Randy Rhoads has verbalized his intention to re-seek the mayor’s office in Lee’s Summit.
And now downtown attorney Tim Denker has made his announcement to seek what will be an open position in District 2.
Let the election season begin.
With these announcements, other city leaders are put on notice.
And beyond that, all of Lee’s Summit should hear this message: we need capable and dependable business and civic leaders to seriously consider running for Lee’s Summit City Council.
Next April, four seats (and the mayor’s) will be on the ballot.
While we have heard a few names thrown about as "interested" in running, the only one to put his name in the paper so far is Denker.
Denker’s declaration should serve notice to anyone considering running that now is the time to start thinking about it.
Each city election cycle, seemingly, many people articulate the need attract the city’s best and brightest to get on the ballot.
And while we have succeeded in drawing out some new candidates, there are many, many more good and viable contenders out there.
For business owners, running and winning a city council seat is bruising prospect. I get that.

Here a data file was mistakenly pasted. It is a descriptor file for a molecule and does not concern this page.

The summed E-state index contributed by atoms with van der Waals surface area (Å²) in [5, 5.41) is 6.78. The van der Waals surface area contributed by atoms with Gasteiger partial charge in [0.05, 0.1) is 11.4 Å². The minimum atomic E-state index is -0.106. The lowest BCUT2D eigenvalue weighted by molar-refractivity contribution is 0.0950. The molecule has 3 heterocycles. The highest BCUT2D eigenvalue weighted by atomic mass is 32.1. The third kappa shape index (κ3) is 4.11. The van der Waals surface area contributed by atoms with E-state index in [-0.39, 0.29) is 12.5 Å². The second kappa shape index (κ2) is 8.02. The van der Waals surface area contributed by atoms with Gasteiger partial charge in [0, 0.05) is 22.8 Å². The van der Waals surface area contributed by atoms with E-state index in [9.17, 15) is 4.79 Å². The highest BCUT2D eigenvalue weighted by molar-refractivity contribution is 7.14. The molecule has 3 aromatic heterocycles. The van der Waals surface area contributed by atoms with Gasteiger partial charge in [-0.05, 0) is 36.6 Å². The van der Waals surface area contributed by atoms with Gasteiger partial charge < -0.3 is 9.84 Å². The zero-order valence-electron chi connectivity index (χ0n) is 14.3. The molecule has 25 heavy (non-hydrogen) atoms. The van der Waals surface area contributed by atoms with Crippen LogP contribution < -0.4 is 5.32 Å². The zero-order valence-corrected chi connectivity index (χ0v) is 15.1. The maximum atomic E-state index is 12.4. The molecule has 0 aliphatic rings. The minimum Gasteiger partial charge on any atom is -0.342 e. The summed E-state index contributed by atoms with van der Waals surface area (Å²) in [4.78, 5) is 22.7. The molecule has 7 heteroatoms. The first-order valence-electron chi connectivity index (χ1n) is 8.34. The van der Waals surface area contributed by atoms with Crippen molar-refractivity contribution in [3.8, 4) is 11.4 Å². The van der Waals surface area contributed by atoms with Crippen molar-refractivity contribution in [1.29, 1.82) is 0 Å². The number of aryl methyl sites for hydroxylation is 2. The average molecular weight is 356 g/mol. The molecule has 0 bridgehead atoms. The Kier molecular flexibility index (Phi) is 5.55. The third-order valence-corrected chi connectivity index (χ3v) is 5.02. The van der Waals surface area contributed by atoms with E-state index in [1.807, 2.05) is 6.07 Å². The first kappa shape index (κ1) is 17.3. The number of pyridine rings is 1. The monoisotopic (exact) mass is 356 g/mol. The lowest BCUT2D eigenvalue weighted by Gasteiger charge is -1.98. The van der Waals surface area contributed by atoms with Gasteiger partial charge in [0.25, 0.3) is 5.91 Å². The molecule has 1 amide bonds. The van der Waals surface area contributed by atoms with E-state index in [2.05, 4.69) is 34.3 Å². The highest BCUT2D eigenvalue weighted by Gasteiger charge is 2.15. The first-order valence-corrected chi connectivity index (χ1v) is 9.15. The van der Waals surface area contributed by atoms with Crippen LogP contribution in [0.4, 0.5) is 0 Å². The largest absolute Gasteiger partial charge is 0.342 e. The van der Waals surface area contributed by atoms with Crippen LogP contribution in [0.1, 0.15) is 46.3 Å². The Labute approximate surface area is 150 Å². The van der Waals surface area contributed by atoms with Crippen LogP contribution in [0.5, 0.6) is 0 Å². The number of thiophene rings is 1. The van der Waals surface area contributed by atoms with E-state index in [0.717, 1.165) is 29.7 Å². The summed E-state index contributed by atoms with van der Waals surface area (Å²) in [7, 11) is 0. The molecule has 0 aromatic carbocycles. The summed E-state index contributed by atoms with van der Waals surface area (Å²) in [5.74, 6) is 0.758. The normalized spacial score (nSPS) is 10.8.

But serving the city at a critical time has to outweigh those trepidations.
We are about to vote on half our council and mayor at a time when we have a litany of issues that are going to be at our door: a revised downtown master plan, 291/50 highways, business retention, tax base and many other topics among them.
We need council members that are deft at navigating those waters, can make quick, firm and good decisions and not drag Lee’s Summit into the muck of building colors and chickens.
If those names are floating through the Lee’s Summit stratosphere, it’s time to isolate them and get them to commit to serving on the city council.
It is in no way exaggeration to say this upcoming city election is the most crucial topic our city has right now.
John Beaudoin is the publisher of the Lee’s Summit Journal. To comment, call 816-282-7001 or e-mail firstname.lastname@example.org.